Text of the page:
Dame Wendy Hall called the current situation surrounding women in technology "depressing" during an interview on Friday, saying the situation over the last 20 years has probably got worse.
Despite the value of a positive spin on things demonstrated by Ada Lovelace day last week, the drop in numbers over the last two decades is undeniable. While I do agree that positivity is part of the solution, focussing on the problems doesn't necessarily have to detract or depress the huge achievements of many women already working in the sector.
Wendy Hall, a professor at the University of Southampton, is not alone in finding the situation frustrating, but she is one of a few very senior women in UK computer science who regularly speaks out about it.
She hopes that the new Institute of Web Science - which received £30m of government funding last week - will do something to help reverse the decline.
Web science is a relatively new discipline which studies and researches the impact the web has on society and the economy. It is interdisciplinary, with the study of economics and social behaviour being as important as the technology underpinning it, and it doesn't just look at how technology impacts society, but how society impacts the direction of technology development. Social networking is a good example - computer scientists created the tools, but it was the users of those tools that shaped it and turned it into the phenomenon it is.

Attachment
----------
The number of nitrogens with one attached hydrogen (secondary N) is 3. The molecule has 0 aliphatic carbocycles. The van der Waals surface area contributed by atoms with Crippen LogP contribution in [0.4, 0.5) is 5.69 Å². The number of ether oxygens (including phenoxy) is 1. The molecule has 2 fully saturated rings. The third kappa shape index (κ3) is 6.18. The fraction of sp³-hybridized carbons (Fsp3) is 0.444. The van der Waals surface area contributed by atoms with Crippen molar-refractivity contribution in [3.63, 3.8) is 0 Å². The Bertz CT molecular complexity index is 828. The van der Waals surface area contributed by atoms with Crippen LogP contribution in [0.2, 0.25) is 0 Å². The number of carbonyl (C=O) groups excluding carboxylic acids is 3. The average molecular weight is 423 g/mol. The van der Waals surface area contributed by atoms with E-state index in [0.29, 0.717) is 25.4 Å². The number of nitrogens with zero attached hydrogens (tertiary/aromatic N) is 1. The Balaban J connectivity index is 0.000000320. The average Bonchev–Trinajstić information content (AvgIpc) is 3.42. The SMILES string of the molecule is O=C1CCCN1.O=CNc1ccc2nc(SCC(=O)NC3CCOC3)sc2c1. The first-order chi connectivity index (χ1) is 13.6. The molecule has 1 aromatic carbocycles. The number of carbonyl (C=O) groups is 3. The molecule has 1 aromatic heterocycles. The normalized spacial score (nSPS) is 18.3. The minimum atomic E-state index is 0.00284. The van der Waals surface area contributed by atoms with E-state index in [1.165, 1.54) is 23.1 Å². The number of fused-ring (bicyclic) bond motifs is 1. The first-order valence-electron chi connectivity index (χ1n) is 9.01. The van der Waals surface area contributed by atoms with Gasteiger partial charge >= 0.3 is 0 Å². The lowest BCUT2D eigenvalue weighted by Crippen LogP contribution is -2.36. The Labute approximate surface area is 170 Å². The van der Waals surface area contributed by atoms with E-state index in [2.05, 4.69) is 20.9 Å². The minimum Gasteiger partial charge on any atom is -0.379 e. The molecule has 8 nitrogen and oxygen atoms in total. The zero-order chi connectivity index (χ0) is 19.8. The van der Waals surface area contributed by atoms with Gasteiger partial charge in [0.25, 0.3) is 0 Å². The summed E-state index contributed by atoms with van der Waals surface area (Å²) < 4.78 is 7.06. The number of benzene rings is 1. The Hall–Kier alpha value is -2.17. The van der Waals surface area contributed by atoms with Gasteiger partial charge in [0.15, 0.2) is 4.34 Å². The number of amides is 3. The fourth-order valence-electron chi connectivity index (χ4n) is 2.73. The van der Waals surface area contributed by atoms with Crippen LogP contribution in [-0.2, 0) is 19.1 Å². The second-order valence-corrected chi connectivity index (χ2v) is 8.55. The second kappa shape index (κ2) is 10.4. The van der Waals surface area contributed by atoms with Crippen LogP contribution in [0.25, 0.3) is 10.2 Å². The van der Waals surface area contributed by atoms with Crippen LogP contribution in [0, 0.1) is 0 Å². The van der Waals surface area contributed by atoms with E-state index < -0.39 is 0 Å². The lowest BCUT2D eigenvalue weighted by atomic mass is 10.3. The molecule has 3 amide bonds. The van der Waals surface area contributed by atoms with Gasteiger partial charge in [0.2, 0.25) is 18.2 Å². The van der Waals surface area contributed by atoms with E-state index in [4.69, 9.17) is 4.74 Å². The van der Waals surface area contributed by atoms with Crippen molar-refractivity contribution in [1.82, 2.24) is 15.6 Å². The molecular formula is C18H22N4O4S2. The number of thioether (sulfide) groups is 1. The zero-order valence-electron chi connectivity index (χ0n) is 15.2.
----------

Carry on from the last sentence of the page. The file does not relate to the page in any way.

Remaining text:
No technology has revolutionised the way we live in the way the web has, and the study of how it will continue to do so needs all kinds of skills in addition to the technical side. It needs people who are interested in the wider world and how it interacts with technology, and people who can tap into a perceived need and create a business around it.
The potential importance of this discipline is that it's helping to push technology up the political agenda, and might just start the process of cultural change that's needed to get people to see the subject in a new light. Gordon Brown spoke about the importance of the digital economy last week, and Wendy Hall says Southampton University has seen a surge in interest in courses since then.
Changing the image is perhaps the most crucial part of getting women to be involved. If they want to study technology-related subjects, they will - they just need to be interested. It remains to be seen whether web science really will get people to see technology in a new light, but it certainly has the potential to capture people's imagination.